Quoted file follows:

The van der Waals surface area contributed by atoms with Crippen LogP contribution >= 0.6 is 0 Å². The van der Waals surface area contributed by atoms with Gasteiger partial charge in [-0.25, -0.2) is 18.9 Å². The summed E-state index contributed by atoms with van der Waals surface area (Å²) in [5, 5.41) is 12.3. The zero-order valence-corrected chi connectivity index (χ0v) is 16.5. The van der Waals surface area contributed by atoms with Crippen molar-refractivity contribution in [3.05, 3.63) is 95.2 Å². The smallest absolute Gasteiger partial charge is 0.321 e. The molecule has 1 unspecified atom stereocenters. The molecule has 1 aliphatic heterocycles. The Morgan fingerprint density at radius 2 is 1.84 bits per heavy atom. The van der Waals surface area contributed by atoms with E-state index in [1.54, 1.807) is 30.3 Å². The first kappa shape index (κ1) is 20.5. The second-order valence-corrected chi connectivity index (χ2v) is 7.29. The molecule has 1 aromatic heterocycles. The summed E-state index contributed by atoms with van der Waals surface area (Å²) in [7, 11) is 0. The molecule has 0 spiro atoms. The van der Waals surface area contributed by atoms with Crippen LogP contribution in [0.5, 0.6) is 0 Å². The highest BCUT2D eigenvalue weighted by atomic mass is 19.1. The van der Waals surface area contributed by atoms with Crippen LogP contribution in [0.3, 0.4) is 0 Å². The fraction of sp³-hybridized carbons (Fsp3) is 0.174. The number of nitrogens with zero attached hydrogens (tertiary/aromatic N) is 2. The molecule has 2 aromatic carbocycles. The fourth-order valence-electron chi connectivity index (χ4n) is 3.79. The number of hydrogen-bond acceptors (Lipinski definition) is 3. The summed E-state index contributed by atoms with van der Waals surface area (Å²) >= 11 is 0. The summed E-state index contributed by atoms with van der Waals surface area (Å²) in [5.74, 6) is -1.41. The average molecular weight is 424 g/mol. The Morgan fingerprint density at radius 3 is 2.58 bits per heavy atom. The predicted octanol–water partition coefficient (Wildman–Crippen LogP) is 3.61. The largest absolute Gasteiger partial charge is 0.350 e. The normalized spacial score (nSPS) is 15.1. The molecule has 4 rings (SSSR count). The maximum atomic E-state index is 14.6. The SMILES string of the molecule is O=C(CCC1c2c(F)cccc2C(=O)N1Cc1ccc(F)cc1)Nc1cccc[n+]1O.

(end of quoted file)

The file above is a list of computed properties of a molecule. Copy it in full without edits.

The van der Waals surface area contributed by atoms with Crippen LogP contribution >= 0.6 is 0 Å². The van der Waals surface area contributed by atoms with Gasteiger partial charge in [-0.25, -0.2) is 18.9 Å². The summed E-state index contributed by atoms with van der Waals surface area (Å²) in [5, 5.41) is 12.3. The zero-order valence-corrected chi connectivity index (χ0v) is 16.5. The van der Waals surface area contributed by atoms with Crippen molar-refractivity contribution in [3.05, 3.63) is 95.2 Å². The smallest absolute Gasteiger partial charge is 0.321 e. The molecule has 1 unspecified atom stereocenters. The molecule has 1 aliphatic heterocycles. The Morgan fingerprint density at radius 2 is 1.84 bits per heavy atom. The van der Waals surface area contributed by atoms with E-state index in [1.54, 1.807) is 30.3 Å². The first kappa shape index (κ1) is 20.5. The second-order valence-corrected chi connectivity index (χ2v) is 7.29. The molecule has 1 aromatic heterocycles. The summed E-state index contributed by atoms with van der Waals surface area (Å²) in [7, 11) is 0. The molecule has 0 spiro atoms. The van der Waals surface area contributed by atoms with Crippen LogP contribution in [0.5, 0.6) is 0 Å². The highest BCUT2D eigenvalue weighted by atomic mass is 19.1. The van der Waals surface area contributed by atoms with Crippen LogP contribution in [0.3, 0.4) is 0 Å². The fraction of sp³-hybridized carbons (Fsp3) is 0.174. The number of nitrogens with zero attached hydrogens (tertiary/aromatic N) is 2. The molecule has 2 aromatic carbocycles. The fourth-order valence-electron chi connectivity index (χ4n) is 3.79. The number of hydrogen-bond acceptors (Lipinski definition) is 3. The summed E-state index contributed by atoms with van der Waals surface area (Å²) >= 11 is 0. The summed E-state index contributed by atoms with van der Waals surface area (Å²) in [5.74, 6) is -1.41. The average molecular weight is 424 g/mol. The Morgan fingerprint density at radius 3 is 2.58 bits per heavy atom. The predicted octanol–water partition coefficient (Wildman–Crippen LogP) is 3.61. The largest absolute Gasteiger partial charge is 0.350 e. The normalized spacial score (nSPS) is 15.1. The molecule has 4 rings (SSSR count). The maximum atomic E-state index is 14.6. The SMILES string of the molecule is O=C(CCC1c2c(F)cccc2C(=O)N1Cc1ccc(F)cc1)Nc1cccc[n+]1O.